At present, immunotherapy has become an emerging approach to cancer treatment, and significant progress has been achieved in some cancers [16]. However, many factors limit the efficacy of immunotherapy, and only some patients will obtain a good response [42, 43]. Therefore, it is extremely urgent to identify new immune targets and predictive biomarkers of prognosis. We found that compared with the existing predictive immune signal indicators TMB [33] and degree of glycolysis [26], KLRB1 expression was more strongly correlated with the immune score and cytotoxicity, suggesting that the expression of KLRB1 may be more representative of tumor immunity. In SKCM, the low expression of CD161 was found to reduce the cytotoxic activity of NK cells [44].

Similarly, in prostate cancer [18], non-small-cell lung cancer [15], and triple-negative breast cancer [45], the enhanced interaction between CD161 and its upstream molecule LLT1 inhibits the cytotoxic activity mediated by NK cells. Blocking the CLEC2D-CD161 pathway may be a potential target for immunotherapy in patients with diffuse glioma [19]. Moreover, CD8+CD161+ T cells have been proposed as cells with high therapeutic potential [40]. In this context, we further explored the relationship between KLRB1 and checkpoint genes and found a significantly positive correlation between KLRB1 expression and checkpoint gene expression in almost all cancers, which suggests that KLRB1 may have the ability to predict the response of patients to immunotherapy. Based on previous studies, the correlation between KLRB1 and TMB and MSI and the role of KLRB1 in TME, it is rational to speculate that KLRB1 has potential as a new immunotherapy target.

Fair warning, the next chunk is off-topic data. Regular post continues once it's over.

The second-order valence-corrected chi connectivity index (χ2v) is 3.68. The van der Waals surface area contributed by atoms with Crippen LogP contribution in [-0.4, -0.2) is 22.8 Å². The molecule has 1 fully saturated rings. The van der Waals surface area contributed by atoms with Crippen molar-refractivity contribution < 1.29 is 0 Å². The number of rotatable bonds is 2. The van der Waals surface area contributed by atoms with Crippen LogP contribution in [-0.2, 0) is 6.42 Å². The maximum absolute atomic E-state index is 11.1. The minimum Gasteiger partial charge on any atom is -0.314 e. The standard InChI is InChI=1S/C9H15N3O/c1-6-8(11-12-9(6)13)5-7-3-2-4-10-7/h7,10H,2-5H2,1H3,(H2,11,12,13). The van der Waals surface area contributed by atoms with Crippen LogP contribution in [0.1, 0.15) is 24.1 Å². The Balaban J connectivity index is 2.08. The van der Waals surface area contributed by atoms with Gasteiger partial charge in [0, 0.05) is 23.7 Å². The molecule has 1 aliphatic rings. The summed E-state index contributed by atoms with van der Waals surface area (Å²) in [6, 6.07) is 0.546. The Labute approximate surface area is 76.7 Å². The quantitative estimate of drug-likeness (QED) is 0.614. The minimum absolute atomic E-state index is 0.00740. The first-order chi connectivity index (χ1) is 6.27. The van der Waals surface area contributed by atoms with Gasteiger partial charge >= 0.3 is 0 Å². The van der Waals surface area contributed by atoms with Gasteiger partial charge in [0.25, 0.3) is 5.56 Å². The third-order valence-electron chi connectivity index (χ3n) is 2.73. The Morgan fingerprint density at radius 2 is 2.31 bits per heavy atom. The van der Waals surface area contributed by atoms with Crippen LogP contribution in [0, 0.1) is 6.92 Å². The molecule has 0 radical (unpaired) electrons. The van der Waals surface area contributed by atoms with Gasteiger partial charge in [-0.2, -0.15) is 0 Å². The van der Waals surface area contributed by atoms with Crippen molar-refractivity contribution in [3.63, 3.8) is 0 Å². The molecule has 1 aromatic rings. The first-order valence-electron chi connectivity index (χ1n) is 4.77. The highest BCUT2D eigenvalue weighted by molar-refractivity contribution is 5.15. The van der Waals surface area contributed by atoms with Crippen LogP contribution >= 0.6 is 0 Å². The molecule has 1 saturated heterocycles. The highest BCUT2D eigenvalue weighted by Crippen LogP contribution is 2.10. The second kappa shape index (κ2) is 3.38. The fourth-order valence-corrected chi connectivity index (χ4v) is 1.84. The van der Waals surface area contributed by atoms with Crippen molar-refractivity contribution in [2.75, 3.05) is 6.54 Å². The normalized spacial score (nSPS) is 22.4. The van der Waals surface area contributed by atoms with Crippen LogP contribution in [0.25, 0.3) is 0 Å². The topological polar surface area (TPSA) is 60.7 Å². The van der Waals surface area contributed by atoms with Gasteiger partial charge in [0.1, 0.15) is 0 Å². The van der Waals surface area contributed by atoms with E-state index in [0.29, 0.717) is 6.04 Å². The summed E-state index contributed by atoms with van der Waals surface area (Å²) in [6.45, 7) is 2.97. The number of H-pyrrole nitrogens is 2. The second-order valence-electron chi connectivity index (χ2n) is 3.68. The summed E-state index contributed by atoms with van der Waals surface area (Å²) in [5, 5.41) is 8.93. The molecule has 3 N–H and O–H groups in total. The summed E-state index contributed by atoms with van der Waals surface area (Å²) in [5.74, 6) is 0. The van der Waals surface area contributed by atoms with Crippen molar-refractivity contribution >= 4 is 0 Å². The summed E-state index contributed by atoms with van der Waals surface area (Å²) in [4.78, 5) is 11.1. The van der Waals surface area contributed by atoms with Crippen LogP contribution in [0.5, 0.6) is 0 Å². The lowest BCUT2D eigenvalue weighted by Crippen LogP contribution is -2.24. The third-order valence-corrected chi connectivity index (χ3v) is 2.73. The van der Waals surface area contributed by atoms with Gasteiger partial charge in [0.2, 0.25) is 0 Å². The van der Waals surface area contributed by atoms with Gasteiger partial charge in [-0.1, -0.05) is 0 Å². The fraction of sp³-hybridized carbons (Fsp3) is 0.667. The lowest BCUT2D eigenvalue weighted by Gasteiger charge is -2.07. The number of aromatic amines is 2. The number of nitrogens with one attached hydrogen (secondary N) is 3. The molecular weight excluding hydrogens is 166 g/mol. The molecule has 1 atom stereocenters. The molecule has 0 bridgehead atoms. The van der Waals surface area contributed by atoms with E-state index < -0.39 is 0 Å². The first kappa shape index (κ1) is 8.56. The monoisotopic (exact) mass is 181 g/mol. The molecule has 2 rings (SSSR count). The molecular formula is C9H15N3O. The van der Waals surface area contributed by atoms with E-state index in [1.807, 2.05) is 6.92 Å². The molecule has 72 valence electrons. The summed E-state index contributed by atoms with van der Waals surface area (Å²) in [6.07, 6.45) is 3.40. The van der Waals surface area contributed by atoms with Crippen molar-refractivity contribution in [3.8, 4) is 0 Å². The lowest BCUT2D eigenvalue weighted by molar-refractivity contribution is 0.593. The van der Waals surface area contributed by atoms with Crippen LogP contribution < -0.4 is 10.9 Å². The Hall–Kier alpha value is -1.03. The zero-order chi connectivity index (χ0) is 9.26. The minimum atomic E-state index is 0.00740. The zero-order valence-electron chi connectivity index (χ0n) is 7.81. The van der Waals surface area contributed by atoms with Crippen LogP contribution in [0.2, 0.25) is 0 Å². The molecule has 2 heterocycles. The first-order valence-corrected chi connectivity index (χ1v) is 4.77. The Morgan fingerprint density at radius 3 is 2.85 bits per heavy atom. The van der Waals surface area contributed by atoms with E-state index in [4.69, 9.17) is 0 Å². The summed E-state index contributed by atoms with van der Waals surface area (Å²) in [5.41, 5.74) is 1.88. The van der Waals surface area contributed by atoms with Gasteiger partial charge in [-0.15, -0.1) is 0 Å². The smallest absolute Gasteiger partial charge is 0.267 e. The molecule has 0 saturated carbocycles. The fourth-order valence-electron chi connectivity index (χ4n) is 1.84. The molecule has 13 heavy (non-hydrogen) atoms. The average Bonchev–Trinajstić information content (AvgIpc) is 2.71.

Chemotherapy is also an essential approach for clinical treatment of cancer, but its drug resistance and severe side effects have hindered the outcome of chemotherapy [27]. This study selected two broad-spectrum antitumor drugs, cisplatin and doxorubicin, and found that the expression of KLRB1 was closely related to drug sensitivity. For most tumors, those with low KLRB1 expression are more sensitive to chemotherapeutics. These results indicate that patients with low expression of KLRB1 may achieve better chemotherapeutic effects, which will help guide clinical drug selection and patient prognosis.